BUENOS AIRES — Argentina on Monday banned all commercial flight ticket sales until September, one of the toughest coronavirus travel bans in the world, prompting an industry outcry that the new measure will put too much strain on airlines and airports.
While the country’s borders have been closed since March, the new decree, signed by the National Civil Aviation Administration, goes further by banning until Sept. 1 the sale and purchase of commercial flights to, from or within Argentina.
Many countries in South America, including Ecuador, Peru and Colombia, have banned all commercial flights for the time being, but none have extended their timeline as far out as Argentina. The United States, Brazil and Canada have imposed restrictions, but not outright bans.
“The problem was that airlines were selling tickets without having authorization to travel to Argentine soil,” a spokesman for President Alberto Fernández said.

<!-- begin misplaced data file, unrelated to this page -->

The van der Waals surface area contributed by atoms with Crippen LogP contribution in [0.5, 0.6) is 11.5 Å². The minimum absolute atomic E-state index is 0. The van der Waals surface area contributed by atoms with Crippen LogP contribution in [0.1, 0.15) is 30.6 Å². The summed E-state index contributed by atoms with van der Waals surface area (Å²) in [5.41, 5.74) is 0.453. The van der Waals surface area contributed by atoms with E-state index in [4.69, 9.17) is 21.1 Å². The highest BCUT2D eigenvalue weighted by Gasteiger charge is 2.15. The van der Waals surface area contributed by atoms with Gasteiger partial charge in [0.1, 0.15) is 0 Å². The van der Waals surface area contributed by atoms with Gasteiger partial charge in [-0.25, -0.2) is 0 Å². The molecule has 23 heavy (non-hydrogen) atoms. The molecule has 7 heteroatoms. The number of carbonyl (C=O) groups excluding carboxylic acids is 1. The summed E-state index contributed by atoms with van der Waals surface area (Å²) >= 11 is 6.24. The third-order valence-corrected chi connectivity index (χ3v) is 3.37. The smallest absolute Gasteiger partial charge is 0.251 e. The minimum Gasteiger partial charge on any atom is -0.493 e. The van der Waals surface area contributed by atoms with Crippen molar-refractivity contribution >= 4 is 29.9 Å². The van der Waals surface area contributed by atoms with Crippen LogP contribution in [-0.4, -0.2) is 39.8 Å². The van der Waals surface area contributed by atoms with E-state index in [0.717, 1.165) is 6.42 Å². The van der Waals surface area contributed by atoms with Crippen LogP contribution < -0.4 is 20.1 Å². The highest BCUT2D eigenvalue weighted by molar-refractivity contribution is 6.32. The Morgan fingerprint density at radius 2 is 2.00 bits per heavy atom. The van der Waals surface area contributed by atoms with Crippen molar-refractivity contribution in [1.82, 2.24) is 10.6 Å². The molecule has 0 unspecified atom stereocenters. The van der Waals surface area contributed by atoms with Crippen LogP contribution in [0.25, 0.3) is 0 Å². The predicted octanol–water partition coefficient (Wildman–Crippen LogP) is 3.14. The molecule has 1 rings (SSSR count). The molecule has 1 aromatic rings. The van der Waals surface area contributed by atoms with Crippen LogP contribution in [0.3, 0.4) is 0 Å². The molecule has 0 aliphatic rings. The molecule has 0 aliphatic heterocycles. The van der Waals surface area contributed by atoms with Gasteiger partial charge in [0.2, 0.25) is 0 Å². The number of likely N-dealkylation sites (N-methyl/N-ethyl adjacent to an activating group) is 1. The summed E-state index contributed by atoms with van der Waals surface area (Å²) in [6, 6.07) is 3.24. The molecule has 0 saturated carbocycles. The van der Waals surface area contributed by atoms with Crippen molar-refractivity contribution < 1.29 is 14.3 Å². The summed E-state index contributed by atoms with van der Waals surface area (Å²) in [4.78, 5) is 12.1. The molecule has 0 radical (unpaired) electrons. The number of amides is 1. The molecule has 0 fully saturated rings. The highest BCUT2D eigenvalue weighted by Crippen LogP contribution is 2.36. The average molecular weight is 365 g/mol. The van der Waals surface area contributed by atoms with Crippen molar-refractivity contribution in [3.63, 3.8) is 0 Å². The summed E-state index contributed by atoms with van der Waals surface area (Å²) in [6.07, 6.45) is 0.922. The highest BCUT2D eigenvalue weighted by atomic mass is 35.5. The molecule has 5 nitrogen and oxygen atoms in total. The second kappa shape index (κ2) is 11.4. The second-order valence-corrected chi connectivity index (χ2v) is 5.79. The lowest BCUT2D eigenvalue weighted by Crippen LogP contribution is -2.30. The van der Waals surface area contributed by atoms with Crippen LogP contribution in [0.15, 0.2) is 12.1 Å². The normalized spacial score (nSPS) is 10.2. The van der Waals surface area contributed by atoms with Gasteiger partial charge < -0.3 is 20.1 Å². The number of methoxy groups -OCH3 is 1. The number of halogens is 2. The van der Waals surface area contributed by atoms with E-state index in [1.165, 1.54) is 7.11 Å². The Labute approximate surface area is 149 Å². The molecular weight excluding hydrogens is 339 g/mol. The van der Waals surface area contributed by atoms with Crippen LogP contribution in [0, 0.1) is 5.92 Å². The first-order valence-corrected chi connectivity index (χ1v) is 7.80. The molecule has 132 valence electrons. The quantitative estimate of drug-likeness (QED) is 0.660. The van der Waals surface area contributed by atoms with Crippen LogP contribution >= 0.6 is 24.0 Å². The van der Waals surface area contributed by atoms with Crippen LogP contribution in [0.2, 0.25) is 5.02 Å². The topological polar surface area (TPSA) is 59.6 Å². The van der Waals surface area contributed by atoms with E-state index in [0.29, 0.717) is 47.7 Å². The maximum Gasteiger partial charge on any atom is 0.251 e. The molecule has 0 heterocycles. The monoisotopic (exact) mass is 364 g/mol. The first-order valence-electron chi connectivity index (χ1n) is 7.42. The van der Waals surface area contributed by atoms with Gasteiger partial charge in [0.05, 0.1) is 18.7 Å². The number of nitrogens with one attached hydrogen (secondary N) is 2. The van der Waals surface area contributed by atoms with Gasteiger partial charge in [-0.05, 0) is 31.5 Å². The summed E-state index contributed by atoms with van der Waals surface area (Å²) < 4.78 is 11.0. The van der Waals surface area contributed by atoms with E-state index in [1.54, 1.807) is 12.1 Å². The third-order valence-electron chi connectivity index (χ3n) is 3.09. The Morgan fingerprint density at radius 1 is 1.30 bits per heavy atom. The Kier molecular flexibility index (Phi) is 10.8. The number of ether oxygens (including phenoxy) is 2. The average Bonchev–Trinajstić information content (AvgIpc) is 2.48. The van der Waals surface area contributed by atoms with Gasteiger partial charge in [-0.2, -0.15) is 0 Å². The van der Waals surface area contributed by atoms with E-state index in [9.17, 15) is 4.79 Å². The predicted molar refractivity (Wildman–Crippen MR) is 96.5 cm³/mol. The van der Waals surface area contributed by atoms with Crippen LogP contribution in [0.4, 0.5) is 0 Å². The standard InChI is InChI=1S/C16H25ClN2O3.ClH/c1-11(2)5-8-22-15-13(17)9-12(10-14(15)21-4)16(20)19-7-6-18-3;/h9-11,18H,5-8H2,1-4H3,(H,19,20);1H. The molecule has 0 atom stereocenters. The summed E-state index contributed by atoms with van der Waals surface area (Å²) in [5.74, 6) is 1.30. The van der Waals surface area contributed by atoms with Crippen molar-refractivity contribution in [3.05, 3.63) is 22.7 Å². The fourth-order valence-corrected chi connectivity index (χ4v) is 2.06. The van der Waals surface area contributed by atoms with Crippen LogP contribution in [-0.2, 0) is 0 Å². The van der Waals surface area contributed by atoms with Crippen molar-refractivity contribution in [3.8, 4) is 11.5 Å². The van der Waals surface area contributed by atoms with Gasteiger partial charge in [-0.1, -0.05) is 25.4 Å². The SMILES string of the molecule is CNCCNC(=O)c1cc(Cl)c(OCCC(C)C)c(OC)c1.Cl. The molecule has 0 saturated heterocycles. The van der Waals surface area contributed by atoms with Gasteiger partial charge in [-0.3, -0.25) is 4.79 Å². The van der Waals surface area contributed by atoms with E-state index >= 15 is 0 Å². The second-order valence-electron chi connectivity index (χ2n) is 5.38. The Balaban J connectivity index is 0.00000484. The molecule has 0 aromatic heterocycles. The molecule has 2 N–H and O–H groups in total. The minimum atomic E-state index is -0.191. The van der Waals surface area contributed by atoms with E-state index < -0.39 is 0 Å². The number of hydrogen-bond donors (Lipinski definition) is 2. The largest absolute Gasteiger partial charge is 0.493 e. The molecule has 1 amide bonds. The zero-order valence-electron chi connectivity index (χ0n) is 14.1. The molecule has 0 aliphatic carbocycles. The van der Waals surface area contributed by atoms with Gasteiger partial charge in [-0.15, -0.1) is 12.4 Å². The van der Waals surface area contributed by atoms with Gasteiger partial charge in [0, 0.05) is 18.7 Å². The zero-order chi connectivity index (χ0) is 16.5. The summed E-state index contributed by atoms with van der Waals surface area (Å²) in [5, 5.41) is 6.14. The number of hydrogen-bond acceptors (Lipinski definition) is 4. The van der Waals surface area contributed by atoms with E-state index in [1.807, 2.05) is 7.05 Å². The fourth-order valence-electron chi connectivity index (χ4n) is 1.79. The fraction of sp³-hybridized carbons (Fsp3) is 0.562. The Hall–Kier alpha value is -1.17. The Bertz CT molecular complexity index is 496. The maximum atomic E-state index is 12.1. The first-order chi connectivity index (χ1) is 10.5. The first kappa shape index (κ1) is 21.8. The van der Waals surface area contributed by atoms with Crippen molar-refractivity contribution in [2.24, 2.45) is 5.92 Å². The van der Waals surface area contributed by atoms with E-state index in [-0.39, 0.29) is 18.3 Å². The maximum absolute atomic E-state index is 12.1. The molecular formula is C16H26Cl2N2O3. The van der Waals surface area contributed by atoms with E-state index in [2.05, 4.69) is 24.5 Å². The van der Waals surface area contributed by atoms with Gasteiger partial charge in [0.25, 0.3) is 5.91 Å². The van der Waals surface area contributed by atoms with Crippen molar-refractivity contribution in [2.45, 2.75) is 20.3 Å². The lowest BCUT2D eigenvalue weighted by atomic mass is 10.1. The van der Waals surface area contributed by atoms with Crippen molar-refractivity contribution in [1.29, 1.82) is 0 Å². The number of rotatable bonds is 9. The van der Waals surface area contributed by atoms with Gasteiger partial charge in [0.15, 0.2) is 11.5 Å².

The ban would put a strain on Latam Airlines Group, which has a significant domestic operation in Argentina, and has been seeking help from multiple governments. Argentina’s largest carrier, Aerolíneas Argentinas, is state-owned and could survive as long as the government is willing to subsidize it.
The ban would also affect smaller low-cost carriers that have grown rapidly in Argentina with the support of former President Mauricio Macri.
Argentina’s decision prompted industry groups, including ALTA, which lobbies on behalf of Latin American airlines, to warn that the decree represented “imminent and substantial risk” to thousands of jobs in Argentina.
Mr. Fernández’s spokesman said, however, that the decision resulted from a “consensus between the government and the airline sector,” and that the Sept. 1 time frame had been arranged with the airlines.
Argentina has been under a national lockdown since March 20. The government, over the weekend, extended the quarantine to May 10, but said it had been successful in slowing the rate of new cases.
The country has 3,892 confirmed cases of coronavirus and 192 deaths.